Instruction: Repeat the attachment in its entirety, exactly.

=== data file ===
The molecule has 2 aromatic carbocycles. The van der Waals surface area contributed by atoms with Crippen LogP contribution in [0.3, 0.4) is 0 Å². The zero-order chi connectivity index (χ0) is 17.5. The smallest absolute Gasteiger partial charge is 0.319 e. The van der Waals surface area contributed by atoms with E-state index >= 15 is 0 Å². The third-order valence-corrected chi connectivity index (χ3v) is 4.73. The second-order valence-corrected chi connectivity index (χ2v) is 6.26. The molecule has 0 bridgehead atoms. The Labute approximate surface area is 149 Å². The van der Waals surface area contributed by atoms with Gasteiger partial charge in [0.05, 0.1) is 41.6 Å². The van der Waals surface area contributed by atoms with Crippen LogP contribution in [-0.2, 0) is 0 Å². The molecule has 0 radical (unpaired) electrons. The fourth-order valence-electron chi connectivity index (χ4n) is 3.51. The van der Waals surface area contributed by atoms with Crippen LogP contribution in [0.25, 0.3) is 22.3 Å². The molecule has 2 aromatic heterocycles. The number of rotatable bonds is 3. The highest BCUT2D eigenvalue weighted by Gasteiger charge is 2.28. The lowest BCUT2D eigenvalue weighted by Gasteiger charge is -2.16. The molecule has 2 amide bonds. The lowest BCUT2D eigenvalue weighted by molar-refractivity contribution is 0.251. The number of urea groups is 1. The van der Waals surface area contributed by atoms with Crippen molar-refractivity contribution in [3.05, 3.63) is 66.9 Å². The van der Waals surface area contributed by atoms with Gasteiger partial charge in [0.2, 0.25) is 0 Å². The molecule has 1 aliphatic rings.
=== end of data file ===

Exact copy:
The molecule has 2 aromatic carbocycles. The van der Waals surface area contributed by atoms with Crippen LogP contribution in [0.3, 0.4) is 0 Å². The zero-order chi connectivity index (χ0) is 17.5. The smallest absolute Gasteiger partial charge is 0.319 e. The van der Waals surface area contributed by atoms with E-state index >= 15 is 0 Å². The third-order valence-corrected chi connectivity index (χ3v) is 4.73. The second-order valence-corrected chi connectivity index (χ2v) is 6.26. The molecule has 0 bridgehead atoms. The Labute approximate surface area is 149 Å². The van der Waals surface area contributed by atoms with Gasteiger partial charge in [0.05, 0.1) is 41.6 Å². The van der Waals surface area contributed by atoms with Crippen LogP contribution in [-0.2, 0) is 0 Å². The molecule has 0 radical (unpaired) electrons. The fourth-order valence-electron chi connectivity index (χ4n) is 3.51. The van der Waals surface area contributed by atoms with Crippen LogP contribution in [0.25, 0.3) is 22.3 Å². The molecule has 2 aromatic heterocycles. The number of rotatable bonds is 3. The highest BCUT2D eigenvalue weighted by Gasteiger charge is 2.28. The lowest BCUT2D eigenvalue weighted by Gasteiger charge is -2.16. The molecule has 2 amide bonds. The lowest BCUT2D eigenvalue weighted by molar-refractivity contribution is 0.251. The number of urea groups is 1. The van der Waals surface area contributed by atoms with Crippen molar-refractivity contribution in [3.05, 3.63) is 66.9 Å². The van der Waals surface area contributed by atoms with Gasteiger partial charge in [0.2, 0.25) is 0 Å². The molecule has 1 aliphatic rings.